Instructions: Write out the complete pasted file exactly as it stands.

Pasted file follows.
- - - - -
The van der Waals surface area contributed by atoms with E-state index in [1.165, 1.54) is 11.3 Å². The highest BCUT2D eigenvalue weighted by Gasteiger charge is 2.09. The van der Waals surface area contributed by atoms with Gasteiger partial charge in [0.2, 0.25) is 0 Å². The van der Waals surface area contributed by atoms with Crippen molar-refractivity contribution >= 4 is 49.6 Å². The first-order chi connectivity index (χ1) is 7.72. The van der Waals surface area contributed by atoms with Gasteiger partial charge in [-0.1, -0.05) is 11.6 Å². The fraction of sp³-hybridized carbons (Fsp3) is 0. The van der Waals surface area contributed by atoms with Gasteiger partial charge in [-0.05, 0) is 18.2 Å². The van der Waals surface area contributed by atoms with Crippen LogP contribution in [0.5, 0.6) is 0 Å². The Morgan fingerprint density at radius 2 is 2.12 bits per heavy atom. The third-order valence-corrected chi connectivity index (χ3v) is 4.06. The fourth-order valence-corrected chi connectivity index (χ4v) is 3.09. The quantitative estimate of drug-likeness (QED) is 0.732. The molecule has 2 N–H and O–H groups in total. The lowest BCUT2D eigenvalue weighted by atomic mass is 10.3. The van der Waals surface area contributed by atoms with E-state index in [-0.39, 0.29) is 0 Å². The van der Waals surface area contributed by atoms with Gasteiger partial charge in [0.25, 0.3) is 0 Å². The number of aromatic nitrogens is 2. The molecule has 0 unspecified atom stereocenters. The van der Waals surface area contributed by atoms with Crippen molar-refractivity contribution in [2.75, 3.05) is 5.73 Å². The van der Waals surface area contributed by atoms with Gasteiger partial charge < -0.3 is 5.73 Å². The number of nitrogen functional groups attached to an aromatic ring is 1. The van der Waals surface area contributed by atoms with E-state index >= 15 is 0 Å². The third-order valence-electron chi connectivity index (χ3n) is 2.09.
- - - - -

The van der Waals surface area contributed by atoms with E-state index in [1.165, 1.54) is 11.3 Å². The highest BCUT2D eigenvalue weighted by Gasteiger charge is 2.09. The van der Waals surface area contributed by atoms with Gasteiger partial charge in [0.2, 0.25) is 0 Å². The van der Waals surface area contributed by atoms with Crippen molar-refractivity contribution >= 4 is 49.6 Å². The first-order chi connectivity index (χ1) is 7.72. The van der Waals surface area contributed by atoms with Gasteiger partial charge in [-0.1, -0.05) is 11.6 Å². The fraction of sp³-hybridized carbons (Fsp3) is 0. The van der Waals surface area contributed by atoms with Gasteiger partial charge in [-0.05, 0) is 18.2 Å². The van der Waals surface area contributed by atoms with Crippen LogP contribution in [0.5, 0.6) is 0 Å². The Morgan fingerprint density at radius 2 is 2.12 bits per heavy atom. The third-order valence-corrected chi connectivity index (χ3v) is 4.06. The fourth-order valence-corrected chi connectivity index (χ4v) is 3.09. The quantitative estimate of drug-likeness (QED) is 0.732. The molecule has 2 N–H and O–H groups in total. The lowest BCUT2D eigenvalue weighted by atomic mass is 10.3. The van der Waals surface area contributed by atoms with E-state index in [-0.39, 0.29) is 0 Å². The van der Waals surface area contributed by atoms with Gasteiger partial charge in [0.25, 0.3) is 0 Å². The number of aromatic nitrogens is 2. The molecule has 0 unspecified atom stereocenters. The van der Waals surface area contributed by atoms with Crippen molar-refractivity contribution in [2.75, 3.05) is 5.73 Å². The van der Waals surface area contributed by atoms with Gasteiger partial charge < -0.3 is 5.73 Å². The number of nitrogen functional groups attached to an aromatic ring is 1. The van der Waals surface area contributed by atoms with E-state index >= 15 is 0 Å². The third-order valence-electron chi connectivity index (χ3n) is 2.09.